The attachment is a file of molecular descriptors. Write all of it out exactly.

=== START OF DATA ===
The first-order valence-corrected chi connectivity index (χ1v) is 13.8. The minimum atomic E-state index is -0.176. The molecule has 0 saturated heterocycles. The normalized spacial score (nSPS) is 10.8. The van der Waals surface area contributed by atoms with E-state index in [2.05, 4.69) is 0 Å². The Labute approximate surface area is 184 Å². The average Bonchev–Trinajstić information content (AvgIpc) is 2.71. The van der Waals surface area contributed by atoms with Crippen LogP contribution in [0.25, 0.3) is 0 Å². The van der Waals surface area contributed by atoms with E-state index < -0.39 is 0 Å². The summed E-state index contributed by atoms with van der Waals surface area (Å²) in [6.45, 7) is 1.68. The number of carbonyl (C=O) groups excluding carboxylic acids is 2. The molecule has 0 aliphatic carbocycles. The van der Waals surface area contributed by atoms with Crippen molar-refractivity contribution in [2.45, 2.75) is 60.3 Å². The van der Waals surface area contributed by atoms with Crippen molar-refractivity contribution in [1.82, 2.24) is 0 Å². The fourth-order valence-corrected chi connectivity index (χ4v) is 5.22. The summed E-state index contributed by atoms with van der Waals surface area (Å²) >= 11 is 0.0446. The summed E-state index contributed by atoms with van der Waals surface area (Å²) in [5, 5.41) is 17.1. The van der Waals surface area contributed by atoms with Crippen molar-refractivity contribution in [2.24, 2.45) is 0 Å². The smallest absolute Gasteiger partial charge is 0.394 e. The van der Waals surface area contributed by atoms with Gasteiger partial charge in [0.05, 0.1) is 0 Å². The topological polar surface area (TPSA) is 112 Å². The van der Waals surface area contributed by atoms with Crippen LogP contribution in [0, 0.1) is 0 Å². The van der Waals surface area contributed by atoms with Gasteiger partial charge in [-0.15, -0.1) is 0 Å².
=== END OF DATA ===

The first-order valence-corrected chi connectivity index (χ1v) is 13.8. The minimum atomic E-state index is -0.176. The molecule has 0 saturated heterocycles. The normalized spacial score (nSPS) is 10.8. The van der Waals surface area contributed by atoms with E-state index in [2.05, 4.69) is 0 Å². The Labute approximate surface area is 184 Å². The average Bonchev–Trinajstić information content (AvgIpc) is 2.71. The van der Waals surface area contributed by atoms with Crippen LogP contribution in [0.25, 0.3) is 0 Å². The van der Waals surface area contributed by atoms with E-state index < -0.39 is 0 Å². The summed E-state index contributed by atoms with van der Waals surface area (Å²) in [6.45, 7) is 1.68. The number of carbonyl (C=O) groups excluding carboxylic acids is 2. The molecule has 0 aliphatic carbocycles. The van der Waals surface area contributed by atoms with Crippen molar-refractivity contribution in [2.45, 2.75) is 60.3 Å². The van der Waals surface area contributed by atoms with Crippen molar-refractivity contribution in [1.82, 2.24) is 0 Å². The fourth-order valence-corrected chi connectivity index (χ4v) is 5.22. The summed E-state index contributed by atoms with van der Waals surface area (Å²) >= 11 is 0.0446. The summed E-state index contributed by atoms with van der Waals surface area (Å²) in [5, 5.41) is 17.1. The van der Waals surface area contributed by atoms with Crippen molar-refractivity contribution in [2.24, 2.45) is 0 Å². The smallest absolute Gasteiger partial charge is 0.394 e. The van der Waals surface area contributed by atoms with Gasteiger partial charge in [0.05, 0.1) is 0 Å². The topological polar surface area (TPSA) is 112 Å². The van der Waals surface area contributed by atoms with Crippen LogP contribution in [0, 0.1) is 0 Å². The van der Waals surface area contributed by atoms with Gasteiger partial charge in [-0.15, -0.1) is 0 Å².